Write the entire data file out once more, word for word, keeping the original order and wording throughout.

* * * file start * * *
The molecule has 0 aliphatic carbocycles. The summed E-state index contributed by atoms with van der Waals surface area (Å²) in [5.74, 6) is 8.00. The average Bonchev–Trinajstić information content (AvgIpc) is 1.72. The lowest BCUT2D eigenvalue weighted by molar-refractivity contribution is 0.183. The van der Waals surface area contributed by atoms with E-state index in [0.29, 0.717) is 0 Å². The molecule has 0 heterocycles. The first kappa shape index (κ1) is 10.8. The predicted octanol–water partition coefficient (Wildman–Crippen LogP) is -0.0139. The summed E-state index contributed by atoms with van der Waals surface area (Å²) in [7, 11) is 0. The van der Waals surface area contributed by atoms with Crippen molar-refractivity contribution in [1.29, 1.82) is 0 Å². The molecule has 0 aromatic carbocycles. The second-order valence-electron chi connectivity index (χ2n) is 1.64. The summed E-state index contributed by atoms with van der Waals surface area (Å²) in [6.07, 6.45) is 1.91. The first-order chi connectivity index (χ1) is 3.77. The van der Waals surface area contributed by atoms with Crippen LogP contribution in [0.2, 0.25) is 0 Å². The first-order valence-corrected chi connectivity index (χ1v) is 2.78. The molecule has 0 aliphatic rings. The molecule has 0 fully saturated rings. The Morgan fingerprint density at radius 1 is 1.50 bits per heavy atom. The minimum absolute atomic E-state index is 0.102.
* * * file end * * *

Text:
The molecule has 0 aliphatic carbocycles. The summed E-state index contributed by atoms with van der Waals surface area (Å²) in [5.74, 6) is 8.00. The average Bonchev–Trinajstić information content (AvgIpc) is 1.72. The lowest BCUT2D eigenvalue weighted by molar-refractivity contribution is 0.183. The van der Waals surface area contributed by atoms with E-state index in [0.29, 0.717) is 0 Å². The molecule has 0 heterocycles. The first kappa shape index (κ1) is 10.8. The predicted octanol–water partition coefficient (Wildman–Crippen LogP) is -0.0139. The summed E-state index contributed by atoms with van der Waals surface area (Å²) in [7, 11) is 0. The van der Waals surface area contributed by atoms with Crippen molar-refractivity contribution in [1.29, 1.82) is 0 Å². The molecule has 0 aromatic carbocycles. The second-order valence-electron chi connectivity index (χ2n) is 1.64. The summed E-state index contributed by atoms with van der Waals surface area (Å²) in [6.07, 6.45) is 1.91. The first-order chi connectivity index (χ1) is 3.77. The van der Waals surface area contributed by atoms with Crippen LogP contribution in [0.2, 0.25) is 0 Å². The first-order valence-corrected chi connectivity index (χ1v) is 2.78. The molecule has 0 aliphatic rings. The molecule has 0 fully saturated rings. The Morgan fingerprint density at radius 1 is 1.50 bits per heavy atom. The minimum absolute atomic E-state index is 0.102.